• The Fund’s customers generally pay in hard currency, reducing some of the currency risk, which of course can be the most critical factor for foreign investors in an emerging market.
• The Ukrainian legal regime around buying and selling property is clear and relatively easy to navigate.
• Rental yields in Kiev are a strong 9% gross (above European averages) – the fund is aiming even higher and hopes to achieve 12%.
Looking to the future
The Fund has put together an impressive advisory team – all veterans of doing business in Ukraine who will help guide its operations. If the first Fund is successful, John plans on developing another larger one to follow on and reap the rewards of Kiev’s property market.
The future of the Ukrainian Economy
Many years ago when I was paid to analyse Eastern European financial institutions a few Ukrainian banks passed across my desk during a time when they were undergoing an unprecedented boom. In retrospect it was obvious that balance sheets growing by 50% a year is unhealthy and unsustainable, but during a boom in an emerging economy these problems are often overlooked. As everyone now knows the country suffered a painful correction in the wake of the world’s financial crisis, the economy fell into deep recession and an overleveraged banking system cut off credit to the rest of the economy. While the country made a recovery as it entered the next decade, the political crisis, coup and Russian invasion of Crimea last year all combined to send Ukraine back into depression.
Countries recovering from deep recessions often experience a strong bounce back as confidence recovers and the spare capacity in the economy gets taken up, but in Ukraine’s case it will have to make deep structural changes in order to sustain longer term growth. This includes making more of the country’s natural strengths in agribusiness and heavy manufacturing, but also reducing corruption and developing stronger institutions.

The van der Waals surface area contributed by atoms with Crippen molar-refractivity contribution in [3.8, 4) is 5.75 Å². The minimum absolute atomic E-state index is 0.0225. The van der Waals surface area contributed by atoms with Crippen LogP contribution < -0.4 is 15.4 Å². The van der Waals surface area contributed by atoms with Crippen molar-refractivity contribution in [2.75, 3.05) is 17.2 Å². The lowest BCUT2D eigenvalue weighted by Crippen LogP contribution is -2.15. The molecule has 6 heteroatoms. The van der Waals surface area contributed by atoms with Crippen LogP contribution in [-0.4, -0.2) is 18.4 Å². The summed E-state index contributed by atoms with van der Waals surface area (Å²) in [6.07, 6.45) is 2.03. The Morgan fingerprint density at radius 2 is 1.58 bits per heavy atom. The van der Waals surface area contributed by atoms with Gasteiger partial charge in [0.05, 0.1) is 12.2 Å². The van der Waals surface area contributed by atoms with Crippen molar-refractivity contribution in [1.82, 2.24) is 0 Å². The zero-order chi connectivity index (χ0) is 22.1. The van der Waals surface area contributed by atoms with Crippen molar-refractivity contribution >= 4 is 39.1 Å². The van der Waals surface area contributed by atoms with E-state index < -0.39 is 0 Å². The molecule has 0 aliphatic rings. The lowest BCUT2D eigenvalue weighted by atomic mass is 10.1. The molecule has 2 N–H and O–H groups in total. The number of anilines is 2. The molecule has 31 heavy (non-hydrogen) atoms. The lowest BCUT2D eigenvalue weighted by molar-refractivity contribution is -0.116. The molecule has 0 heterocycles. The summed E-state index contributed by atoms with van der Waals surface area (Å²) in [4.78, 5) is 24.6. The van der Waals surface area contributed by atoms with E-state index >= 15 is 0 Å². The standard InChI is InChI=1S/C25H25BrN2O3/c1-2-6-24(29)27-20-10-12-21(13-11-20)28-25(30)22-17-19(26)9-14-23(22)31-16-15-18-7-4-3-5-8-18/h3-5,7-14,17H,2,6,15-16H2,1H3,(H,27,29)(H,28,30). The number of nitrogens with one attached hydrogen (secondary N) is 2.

There have been signs of good news, a group of international creditors led by Franklin Templeton have reached an agreement with the government on the restructuring of its debt. But there is also conflict looming around debt as Ukraine has to pay back a USD 3 billion Euro bond owed to Russia. Kiev is likely to argue force majeure in an attempt to avoid paying back the funds back, which could lead to an “interesting” court battle.
So while there is room for some optimism the situation is fragile.
Things look bleak for Ukraine in many respects, the economy is still in deep recession, corruption is still widespread and the country has an aggressive neighbour to its East which has encroached onto its territory. For inspiration Ukraine could perhaps look to countries like South Korea and Taiwan which have prospered despite uncertainty and hostile neighbours.
In fact in the last 50 years few countries have enjoyed such successful economic development and a peaceful shift towards democracy as these two. Yet at the same time both nations have faced mortal danger from an aggressive and at times unpredictable neighbour (China and North Korea), so there is hope for Ukraine that it can overcome its geopolitical dilemma – but it is clear that this will require a great deal of political will.